[Written two hours ago from my cottage]
I’m sitting in a rocking chair by the glow of the fire, listening to the logs crackle and fingers tap-dancing across my laptop keys. The living room window is flanked by a towering case of my favorite books and a Taylor guitar. I see thick snow clusters floating down outside into our garden. I sway my head gently to Macy Gray’s new album, her sensual voice an homage to her roots in jazz. I am utterly at peace because when I’m here at home in Eugene, OR, I’m unplugged from the world.
When I say ‘unplugged,’ let me be clear: not only do I lack internet and cable in the cottage, but I also haven’t had a cell phone plan since 2014. I’d dropped my carrier initially to move to Argentina for 10 months and I never found a reason to reactivate. My friends, family, and employer have long-since grown accustomed to not being able to reach me 24/7; they appreciate that I’ll respond once I’m online at a local cafe or a public library. And with wifi now ubiquitous throughout much of the world, it’s not difficult to find a connection when I need one.
From 2010 to 2014, I lived in San Francisco—ground zero for technological innovation. I loved the city, but I felt overwhelmed with my cell phone constantly at my side. Crushed by information and saturated with media. A gnawing feeling that my attention and time were never really mine to control and that I could be thrust forcibly into the infinite at any moment. The same feelings that people try to escape through digital detox camps and the like.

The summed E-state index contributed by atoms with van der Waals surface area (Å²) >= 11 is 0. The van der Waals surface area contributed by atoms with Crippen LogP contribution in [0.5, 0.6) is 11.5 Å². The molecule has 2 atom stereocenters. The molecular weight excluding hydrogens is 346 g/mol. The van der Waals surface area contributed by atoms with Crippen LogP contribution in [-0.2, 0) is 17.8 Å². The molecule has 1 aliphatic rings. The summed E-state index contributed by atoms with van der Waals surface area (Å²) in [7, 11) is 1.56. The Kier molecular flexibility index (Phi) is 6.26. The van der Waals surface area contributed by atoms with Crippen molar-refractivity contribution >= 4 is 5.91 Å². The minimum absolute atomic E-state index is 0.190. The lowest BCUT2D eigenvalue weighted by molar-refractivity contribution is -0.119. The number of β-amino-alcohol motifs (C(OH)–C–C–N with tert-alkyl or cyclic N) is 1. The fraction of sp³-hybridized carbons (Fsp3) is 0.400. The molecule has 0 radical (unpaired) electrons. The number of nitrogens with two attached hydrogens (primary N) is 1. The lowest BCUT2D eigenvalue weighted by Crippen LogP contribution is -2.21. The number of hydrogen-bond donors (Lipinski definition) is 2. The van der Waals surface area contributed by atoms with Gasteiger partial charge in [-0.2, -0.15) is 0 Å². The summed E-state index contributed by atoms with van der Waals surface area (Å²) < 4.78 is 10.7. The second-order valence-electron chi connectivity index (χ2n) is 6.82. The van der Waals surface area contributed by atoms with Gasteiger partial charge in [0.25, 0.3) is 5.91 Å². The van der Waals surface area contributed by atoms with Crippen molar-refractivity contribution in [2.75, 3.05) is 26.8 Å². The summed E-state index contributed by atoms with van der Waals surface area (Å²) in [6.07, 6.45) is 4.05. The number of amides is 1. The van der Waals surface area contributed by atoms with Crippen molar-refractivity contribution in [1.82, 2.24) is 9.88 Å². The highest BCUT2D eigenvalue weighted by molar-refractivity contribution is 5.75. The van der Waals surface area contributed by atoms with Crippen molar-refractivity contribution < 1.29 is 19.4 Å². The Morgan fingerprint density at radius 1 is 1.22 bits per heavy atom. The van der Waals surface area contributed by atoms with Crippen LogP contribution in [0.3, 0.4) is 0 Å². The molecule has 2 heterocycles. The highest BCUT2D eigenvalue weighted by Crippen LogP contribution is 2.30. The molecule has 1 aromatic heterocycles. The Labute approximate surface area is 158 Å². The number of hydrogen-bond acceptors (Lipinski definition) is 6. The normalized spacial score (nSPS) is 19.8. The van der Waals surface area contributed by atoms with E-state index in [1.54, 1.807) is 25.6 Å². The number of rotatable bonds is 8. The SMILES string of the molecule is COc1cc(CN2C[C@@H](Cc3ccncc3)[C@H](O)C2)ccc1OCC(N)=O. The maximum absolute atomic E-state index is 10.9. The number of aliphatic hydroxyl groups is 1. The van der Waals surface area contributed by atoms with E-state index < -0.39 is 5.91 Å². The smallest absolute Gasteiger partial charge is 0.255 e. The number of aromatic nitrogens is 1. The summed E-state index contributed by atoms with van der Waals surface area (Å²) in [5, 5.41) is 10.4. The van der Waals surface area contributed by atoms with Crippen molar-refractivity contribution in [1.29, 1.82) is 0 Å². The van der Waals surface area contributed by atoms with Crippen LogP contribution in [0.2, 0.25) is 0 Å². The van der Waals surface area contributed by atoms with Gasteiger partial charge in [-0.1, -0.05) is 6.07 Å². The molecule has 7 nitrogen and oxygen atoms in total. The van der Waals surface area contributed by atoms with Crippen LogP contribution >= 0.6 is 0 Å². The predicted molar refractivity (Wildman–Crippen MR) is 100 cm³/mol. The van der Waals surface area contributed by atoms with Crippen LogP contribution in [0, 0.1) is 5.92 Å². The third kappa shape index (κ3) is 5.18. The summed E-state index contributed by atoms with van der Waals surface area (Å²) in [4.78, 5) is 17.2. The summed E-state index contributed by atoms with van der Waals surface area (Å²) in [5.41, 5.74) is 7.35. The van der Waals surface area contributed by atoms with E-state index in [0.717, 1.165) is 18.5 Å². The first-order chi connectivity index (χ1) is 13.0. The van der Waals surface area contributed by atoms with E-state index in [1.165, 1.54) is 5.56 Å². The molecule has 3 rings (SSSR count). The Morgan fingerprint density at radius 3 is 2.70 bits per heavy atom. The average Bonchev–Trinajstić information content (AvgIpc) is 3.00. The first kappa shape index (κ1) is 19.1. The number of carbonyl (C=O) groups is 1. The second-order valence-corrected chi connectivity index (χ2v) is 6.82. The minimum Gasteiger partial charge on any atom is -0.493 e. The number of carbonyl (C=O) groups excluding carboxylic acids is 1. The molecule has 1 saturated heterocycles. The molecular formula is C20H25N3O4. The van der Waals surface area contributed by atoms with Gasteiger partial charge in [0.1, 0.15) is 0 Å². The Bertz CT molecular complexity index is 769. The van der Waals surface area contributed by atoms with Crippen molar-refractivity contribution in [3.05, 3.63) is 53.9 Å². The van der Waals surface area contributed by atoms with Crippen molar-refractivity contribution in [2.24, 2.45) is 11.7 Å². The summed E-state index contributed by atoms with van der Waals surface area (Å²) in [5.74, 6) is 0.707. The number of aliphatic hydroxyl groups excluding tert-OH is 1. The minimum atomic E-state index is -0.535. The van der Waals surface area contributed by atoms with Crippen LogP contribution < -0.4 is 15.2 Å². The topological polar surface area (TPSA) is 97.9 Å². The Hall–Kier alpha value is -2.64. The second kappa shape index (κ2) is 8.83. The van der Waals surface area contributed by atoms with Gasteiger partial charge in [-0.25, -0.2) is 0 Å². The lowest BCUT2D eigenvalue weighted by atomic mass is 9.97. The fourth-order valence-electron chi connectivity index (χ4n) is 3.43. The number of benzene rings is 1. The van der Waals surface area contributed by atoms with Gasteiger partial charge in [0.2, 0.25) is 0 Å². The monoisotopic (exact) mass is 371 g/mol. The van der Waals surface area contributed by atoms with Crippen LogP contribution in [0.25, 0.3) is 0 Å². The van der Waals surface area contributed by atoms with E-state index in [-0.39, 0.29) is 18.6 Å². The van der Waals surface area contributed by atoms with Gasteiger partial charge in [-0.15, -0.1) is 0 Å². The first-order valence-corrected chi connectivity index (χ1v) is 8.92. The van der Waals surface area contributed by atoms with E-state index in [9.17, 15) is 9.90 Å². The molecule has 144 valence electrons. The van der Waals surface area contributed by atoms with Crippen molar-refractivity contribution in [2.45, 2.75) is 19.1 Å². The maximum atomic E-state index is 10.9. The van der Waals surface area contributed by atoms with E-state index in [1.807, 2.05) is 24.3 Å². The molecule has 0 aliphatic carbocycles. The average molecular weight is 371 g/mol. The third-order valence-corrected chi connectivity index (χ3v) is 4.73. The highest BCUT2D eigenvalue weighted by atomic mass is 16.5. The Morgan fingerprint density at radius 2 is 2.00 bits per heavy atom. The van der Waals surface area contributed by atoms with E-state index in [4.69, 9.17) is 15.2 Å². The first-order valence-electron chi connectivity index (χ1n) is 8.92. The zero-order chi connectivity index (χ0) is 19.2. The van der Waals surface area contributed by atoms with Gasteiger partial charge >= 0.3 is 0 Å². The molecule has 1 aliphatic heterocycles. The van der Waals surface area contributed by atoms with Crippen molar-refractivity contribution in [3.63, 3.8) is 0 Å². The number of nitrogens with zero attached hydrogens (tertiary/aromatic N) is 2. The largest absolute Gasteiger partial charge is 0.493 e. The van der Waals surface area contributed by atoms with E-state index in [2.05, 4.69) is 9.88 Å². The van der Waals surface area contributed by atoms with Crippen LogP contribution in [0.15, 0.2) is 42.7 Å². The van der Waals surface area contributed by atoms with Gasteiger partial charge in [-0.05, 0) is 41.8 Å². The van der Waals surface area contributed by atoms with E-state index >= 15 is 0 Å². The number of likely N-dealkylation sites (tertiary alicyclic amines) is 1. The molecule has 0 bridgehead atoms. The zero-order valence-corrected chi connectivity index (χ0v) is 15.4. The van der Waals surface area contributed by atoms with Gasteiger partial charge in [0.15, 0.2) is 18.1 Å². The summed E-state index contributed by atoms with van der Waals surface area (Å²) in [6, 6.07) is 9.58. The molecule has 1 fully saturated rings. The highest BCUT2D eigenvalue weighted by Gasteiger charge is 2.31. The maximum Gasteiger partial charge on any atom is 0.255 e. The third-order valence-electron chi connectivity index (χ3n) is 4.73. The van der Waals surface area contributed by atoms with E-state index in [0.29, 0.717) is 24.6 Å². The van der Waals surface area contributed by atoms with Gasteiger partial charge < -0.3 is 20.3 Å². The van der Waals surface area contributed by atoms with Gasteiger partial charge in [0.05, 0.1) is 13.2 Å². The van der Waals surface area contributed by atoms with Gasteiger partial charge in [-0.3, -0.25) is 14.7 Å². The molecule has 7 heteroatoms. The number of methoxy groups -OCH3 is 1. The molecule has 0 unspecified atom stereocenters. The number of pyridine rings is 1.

We’ve all been down that rabbit hole: the one that leads us from a text message to a Facebook vacation photo in Cambodia to a Google search for the name of that pink temple in Angkor to a Wikipedia article about the ancient stone making up the walls to a text message response, and so on. Seven minutes gone. With connectivity comes the possibility of continuous distraction—the pestering flak of text messages, pop-up notifications, electronic calendar reminders, and emails. Oh, the emails.
Constantly drowning in information without limits was taking its toll on me. I never seemed to have enough time to do the things I really wanted to do, the things I’d always included in my New Year’s resolutions: reading more books, playing the guitar, gardening, hiking, cooking for my friends, and writing for pleasure. Now when I come home, those are the only things in front of me, the welcome embrace of my chosen pastimes.
Free from text messages.
Free from checking email.
Free from pop-up notifications.